Her second novel, BORDERLINE, was a YA finalist at the 2007 Foreword Book of the Year, as well as a silver medalist at that year's Independent Publisher Books awards. Bonnie's ebook, SIX CLICKS AWAY, was named a winner in the drama category of the Red Adept Annual Indie Awards in 2010.
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Customer Reviews

Average Rating 5
( 2 )
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Sort by: Showing all of 2 Customer Reviews
  • Posted October 9, 2009

    more from this reviewer

    Derek. Derek. Bo-Berrick. Banana-fana-fo Ferek. Mi-my-mo Merrick. Derek

    Having been introduced to the facile writing of Bonnie Rozanski in reading her second novel, the very successful study of autism and other variations of normal called BORDERLINE, picking up BANANA KISS to invest time and thought in Rozanski's meticulous, sensitive ability to explore yet another aspect of the atypical aspect of life at large was at once daunting and exhilarating. Finishing this 'first novel' this reader is left with the conviction that Bonnie Rozanski is a brave and challenging and very gifted writer. Not to frighten away potential readers fearing that such praise may suggest a novelist so off center that she is difficult to read- quite the opposite. The exciting discovery and reinforcement is just how easily Rozanski writes about difficult issues, difficult personalities and is able to inhabit her strange characters so completely that we almost metamorphose into them. By novel's end the fact that the main character and narrator (in BANANA KISS) is a schizophrenic young girl - one Robin Farber - whose chaotic world is reorganized by her own quantum mechanics of her mind that she seems the entirely normal heroine.

    Robin lives in Berkshire, a psychiatric institution where her associates include other atypical characters (Beverly, Roz, Derek) whose illnesses keep them from joining the outside world despite the use of drugs and ongoing therapy by the psychiatrist 'Whitecoat' (Dr. Mankiewicz) whose own life and mind have variations from the norm and who overcomes his role as the 'ugly other' for the patients to gain our complete compassion. The story is relayed completely from the viewpoint (and the very intricately accurate language) of the schizophrenic Robin, and it is through her eyes and voices that we learn about her twisted family, her ex-lover Max now marrying her sister Melissa, her copeless mother and her distant stepfather, the marriage of Max and Melissa, and Robin's liaisons with the manic depressive Derek. From her vantage we gain a unique viewpoint of life on the outside, communal living, institutional living, the use and misuse of pharmacological therapy, finding work as a maladaptive persona, and in general the at times thin line that divides the normal from the paranormal/abnormal personality.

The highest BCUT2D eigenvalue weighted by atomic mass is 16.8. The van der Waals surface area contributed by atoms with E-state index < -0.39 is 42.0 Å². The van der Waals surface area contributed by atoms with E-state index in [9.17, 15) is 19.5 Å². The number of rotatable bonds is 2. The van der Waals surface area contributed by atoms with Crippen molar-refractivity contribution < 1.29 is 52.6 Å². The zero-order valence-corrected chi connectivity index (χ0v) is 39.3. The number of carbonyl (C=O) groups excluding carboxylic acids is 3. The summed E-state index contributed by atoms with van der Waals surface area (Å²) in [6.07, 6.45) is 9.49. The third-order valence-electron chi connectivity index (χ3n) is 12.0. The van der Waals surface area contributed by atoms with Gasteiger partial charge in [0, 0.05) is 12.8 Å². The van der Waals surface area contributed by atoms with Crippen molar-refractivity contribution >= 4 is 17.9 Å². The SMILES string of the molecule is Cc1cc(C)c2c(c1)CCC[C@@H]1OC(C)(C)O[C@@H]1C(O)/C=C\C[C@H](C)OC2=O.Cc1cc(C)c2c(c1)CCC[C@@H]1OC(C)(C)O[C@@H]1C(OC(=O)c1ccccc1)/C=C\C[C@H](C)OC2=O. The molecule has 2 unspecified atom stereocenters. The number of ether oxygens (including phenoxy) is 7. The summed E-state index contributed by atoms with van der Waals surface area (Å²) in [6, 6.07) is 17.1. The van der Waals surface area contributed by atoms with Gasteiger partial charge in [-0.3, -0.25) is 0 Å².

Rozanski has created a finely drawn cast of characters, demonstrating once again how she is able to climb into these strange people's minds and manner of communication (has she studied the mentally ill population as closely as this book suggests or is she simply that talented a writer?), and at the same time finds that balance between hilarious descriptions of incidents and responses and moments of gentle tenderness and specks of light that gleam like little joys in a dark world. Read this book, read BORDERLINE, and get to know the skill of a very gifted writer. Bonnie Rozanski takes her reader places beyond imagination, and the getting there is thoroughly entertaining.

    Grady Harp

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  • Anonymous

    Posted July 30, 2007

    A mesmerizing story that stays with you

    Robin is the reason I love this book. At first, I found her intensely frustrating. Her desire to be off her medication and allow her condition to take over her thoughts and functions made me angry with her. But then there was a shift. I think it happened when she and Derek escaped and found their way to the Dairy Queen. I found myself pulling for her and hoping that she would find a happier existence, but at the same time being able hold on to a piece of herself that maybe wasn't so healthy, but that was real nonetheless. I was fascinated by the dynamics of her relationships, with her sister and her ex-boyfriend. However, her most significant relationship was with Dr. Mankiewicz, Robin's true champion and quiet hero. If you're interested in being swept away with a story that explores very unique experiences and a mesmerizing frame of mind with a sprinkling of humor, I strongly recommend Banana Kiss.